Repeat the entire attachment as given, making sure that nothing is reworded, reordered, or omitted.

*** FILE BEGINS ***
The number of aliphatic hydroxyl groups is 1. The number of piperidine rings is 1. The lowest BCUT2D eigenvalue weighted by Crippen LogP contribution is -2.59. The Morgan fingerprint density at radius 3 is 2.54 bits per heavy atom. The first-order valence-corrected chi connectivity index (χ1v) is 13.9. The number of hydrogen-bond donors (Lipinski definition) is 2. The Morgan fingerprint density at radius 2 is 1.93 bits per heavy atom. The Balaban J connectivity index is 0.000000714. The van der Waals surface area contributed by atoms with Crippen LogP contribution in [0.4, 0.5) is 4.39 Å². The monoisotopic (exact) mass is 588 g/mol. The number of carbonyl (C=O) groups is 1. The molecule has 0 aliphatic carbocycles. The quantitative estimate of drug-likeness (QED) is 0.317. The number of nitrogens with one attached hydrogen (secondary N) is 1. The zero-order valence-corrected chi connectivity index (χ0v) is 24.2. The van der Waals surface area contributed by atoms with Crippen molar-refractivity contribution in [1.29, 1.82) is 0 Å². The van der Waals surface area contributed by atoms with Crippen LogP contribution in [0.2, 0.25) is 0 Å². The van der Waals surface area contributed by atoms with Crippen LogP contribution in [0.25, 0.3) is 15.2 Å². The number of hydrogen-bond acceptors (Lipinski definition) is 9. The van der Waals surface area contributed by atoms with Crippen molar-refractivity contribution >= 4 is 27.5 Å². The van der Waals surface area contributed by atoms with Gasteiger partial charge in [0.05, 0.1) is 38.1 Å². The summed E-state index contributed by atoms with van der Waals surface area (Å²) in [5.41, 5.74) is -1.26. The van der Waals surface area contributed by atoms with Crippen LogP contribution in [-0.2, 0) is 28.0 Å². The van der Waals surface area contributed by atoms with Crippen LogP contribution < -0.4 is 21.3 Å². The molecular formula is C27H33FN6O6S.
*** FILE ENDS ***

The number of aliphatic hydroxyl groups is 1. The number of piperidine rings is 1. The lowest BCUT2D eigenvalue weighted by Crippen LogP contribution is -2.59. The Morgan fingerprint density at radius 3 is 2.54 bits per heavy atom. The first-order valence-corrected chi connectivity index (χ1v) is 13.9. The number of hydrogen-bond donors (Lipinski definition) is 2. The Morgan fingerprint density at radius 2 is 1.93 bits per heavy atom. The Balaban J connectivity index is 0.000000714. The van der Waals surface area contributed by atoms with Crippen LogP contribution in [0.4, 0.5) is 4.39 Å². The monoisotopic (exact) mass is 588 g/mol. The number of carbonyl (C=O) groups is 1. The molecule has 0 aliphatic carbocycles. The quantitative estimate of drug-likeness (QED) is 0.317. The number of nitrogens with one attached hydrogen (secondary N) is 1. The zero-order valence-corrected chi connectivity index (χ0v) is 24.2. The van der Waals surface area contributed by atoms with Crippen molar-refractivity contribution in [1.29, 1.82) is 0 Å². The van der Waals surface area contributed by atoms with Crippen LogP contribution in [0.2, 0.25) is 0 Å². The van der Waals surface area contributed by atoms with Crippen LogP contribution in [0.25, 0.3) is 15.2 Å². The number of hydrogen-bond acceptors (Lipinski definition) is 9. The van der Waals surface area contributed by atoms with Crippen molar-refractivity contribution >= 4 is 27.5 Å². The van der Waals surface area contributed by atoms with Gasteiger partial charge in [0.05, 0.1) is 38.1 Å². The summed E-state index contributed by atoms with van der Waals surface area (Å²) in [5.41, 5.74) is -1.26. The van der Waals surface area contributed by atoms with Crippen LogP contribution in [-0.2, 0) is 28.0 Å². The van der Waals surface area contributed by atoms with Crippen LogP contribution < -0.4 is 21.3 Å². The molecular formula is C27H33FN6O6S.